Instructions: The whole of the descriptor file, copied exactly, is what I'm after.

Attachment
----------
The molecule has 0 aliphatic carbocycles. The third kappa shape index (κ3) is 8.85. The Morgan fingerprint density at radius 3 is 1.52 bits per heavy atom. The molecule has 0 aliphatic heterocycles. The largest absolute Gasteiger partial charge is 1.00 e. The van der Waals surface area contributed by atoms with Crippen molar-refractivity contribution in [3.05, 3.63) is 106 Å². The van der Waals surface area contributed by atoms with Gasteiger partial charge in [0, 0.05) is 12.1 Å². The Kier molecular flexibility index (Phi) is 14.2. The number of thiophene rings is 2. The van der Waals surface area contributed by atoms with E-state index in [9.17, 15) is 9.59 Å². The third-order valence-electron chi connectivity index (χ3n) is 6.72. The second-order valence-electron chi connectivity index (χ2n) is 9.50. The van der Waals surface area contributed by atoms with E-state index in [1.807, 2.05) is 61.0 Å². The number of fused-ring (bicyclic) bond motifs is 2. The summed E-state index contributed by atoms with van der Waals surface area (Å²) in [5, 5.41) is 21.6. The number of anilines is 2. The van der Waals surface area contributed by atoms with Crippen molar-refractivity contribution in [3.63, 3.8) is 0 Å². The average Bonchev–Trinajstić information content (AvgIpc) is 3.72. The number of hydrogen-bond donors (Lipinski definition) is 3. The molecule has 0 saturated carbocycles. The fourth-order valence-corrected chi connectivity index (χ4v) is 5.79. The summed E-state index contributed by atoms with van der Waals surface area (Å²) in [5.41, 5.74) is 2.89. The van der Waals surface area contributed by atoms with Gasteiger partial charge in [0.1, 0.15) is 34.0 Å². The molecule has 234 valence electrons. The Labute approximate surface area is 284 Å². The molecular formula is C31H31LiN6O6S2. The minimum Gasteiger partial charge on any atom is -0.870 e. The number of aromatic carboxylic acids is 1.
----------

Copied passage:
The molecule has 0 aliphatic carbocycles. The third kappa shape index (κ3) is 8.85. The Morgan fingerprint density at radius 3 is 1.52 bits per heavy atom. The molecule has 0 aliphatic heterocycles. The largest absolute Gasteiger partial charge is 1.00 e. The van der Waals surface area contributed by atoms with Crippen molar-refractivity contribution in [3.05, 3.63) is 106 Å². The van der Waals surface area contributed by atoms with Gasteiger partial charge in [0, 0.05) is 12.1 Å². The Kier molecular flexibility index (Phi) is 14.2. The number of thiophene rings is 2. The van der Waals surface area contributed by atoms with E-state index in [9.17, 15) is 9.59 Å². The third-order valence-electron chi connectivity index (χ3n) is 6.72. The second-order valence-electron chi connectivity index (χ2n) is 9.50. The van der Waals surface area contributed by atoms with E-state index in [1.807, 2.05) is 61.0 Å². The number of fused-ring (bicyclic) bond motifs is 2. The summed E-state index contributed by atoms with van der Waals surface area (Å²) in [5, 5.41) is 21.6. The number of anilines is 2. The van der Waals surface area contributed by atoms with Crippen molar-refractivity contribution in [3.63, 3.8) is 0 Å². The average Bonchev–Trinajstić information content (AvgIpc) is 3.72. The number of hydrogen-bond donors (Lipinski definition) is 3. The molecule has 0 saturated carbocycles. The fourth-order valence-corrected chi connectivity index (χ4v) is 5.79. The summed E-state index contributed by atoms with van der Waals surface area (Å²) in [5.41, 5.74) is 2.89. The van der Waals surface area contributed by atoms with Gasteiger partial charge in [0.1, 0.15) is 34.0 Å². The molecule has 234 valence electrons. The Labute approximate surface area is 284 Å². The molecular formula is C31H31LiN6O6S2. The minimum Gasteiger partial charge on any atom is -0.870 e. The number of aromatic carboxylic acids is 1.